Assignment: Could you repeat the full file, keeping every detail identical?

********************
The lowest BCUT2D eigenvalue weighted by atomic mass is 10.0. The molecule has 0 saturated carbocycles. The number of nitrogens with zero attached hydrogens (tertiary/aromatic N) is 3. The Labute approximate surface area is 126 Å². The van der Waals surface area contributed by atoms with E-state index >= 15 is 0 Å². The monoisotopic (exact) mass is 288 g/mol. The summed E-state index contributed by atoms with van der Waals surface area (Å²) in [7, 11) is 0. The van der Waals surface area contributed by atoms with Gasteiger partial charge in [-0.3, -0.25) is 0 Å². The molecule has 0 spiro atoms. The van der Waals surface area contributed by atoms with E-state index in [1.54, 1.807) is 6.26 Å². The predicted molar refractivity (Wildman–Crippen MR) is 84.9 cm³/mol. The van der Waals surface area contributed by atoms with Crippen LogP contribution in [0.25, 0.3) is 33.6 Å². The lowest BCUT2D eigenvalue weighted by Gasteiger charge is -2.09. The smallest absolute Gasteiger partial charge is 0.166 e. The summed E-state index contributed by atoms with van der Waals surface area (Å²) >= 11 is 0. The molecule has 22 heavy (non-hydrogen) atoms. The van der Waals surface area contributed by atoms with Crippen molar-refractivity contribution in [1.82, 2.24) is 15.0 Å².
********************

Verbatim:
The lowest BCUT2D eigenvalue weighted by atomic mass is 10.0. The molecule has 0 saturated carbocycles. The number of nitrogens with zero attached hydrogens (tertiary/aromatic N) is 3. The Labute approximate surface area is 126 Å². The van der Waals surface area contributed by atoms with E-state index >= 15 is 0 Å². The monoisotopic (exact) mass is 288 g/mol. The summed E-state index contributed by atoms with van der Waals surface area (Å²) in [7, 11) is 0. The van der Waals surface area contributed by atoms with Gasteiger partial charge in [-0.3, -0.25) is 0 Å². The molecule has 0 spiro atoms. The van der Waals surface area contributed by atoms with E-state index in [1.54, 1.807) is 6.26 Å². The predicted molar refractivity (Wildman–Crippen MR) is 84.9 cm³/mol. The van der Waals surface area contributed by atoms with Crippen LogP contribution in [0.25, 0.3) is 33.6 Å². The lowest BCUT2D eigenvalue weighted by Gasteiger charge is -2.09. The smallest absolute Gasteiger partial charge is 0.166 e. The summed E-state index contributed by atoms with van der Waals surface area (Å²) >= 11 is 0. The molecule has 22 heavy (non-hydrogen) atoms. The van der Waals surface area contributed by atoms with Crippen molar-refractivity contribution in [1.82, 2.24) is 15.0 Å².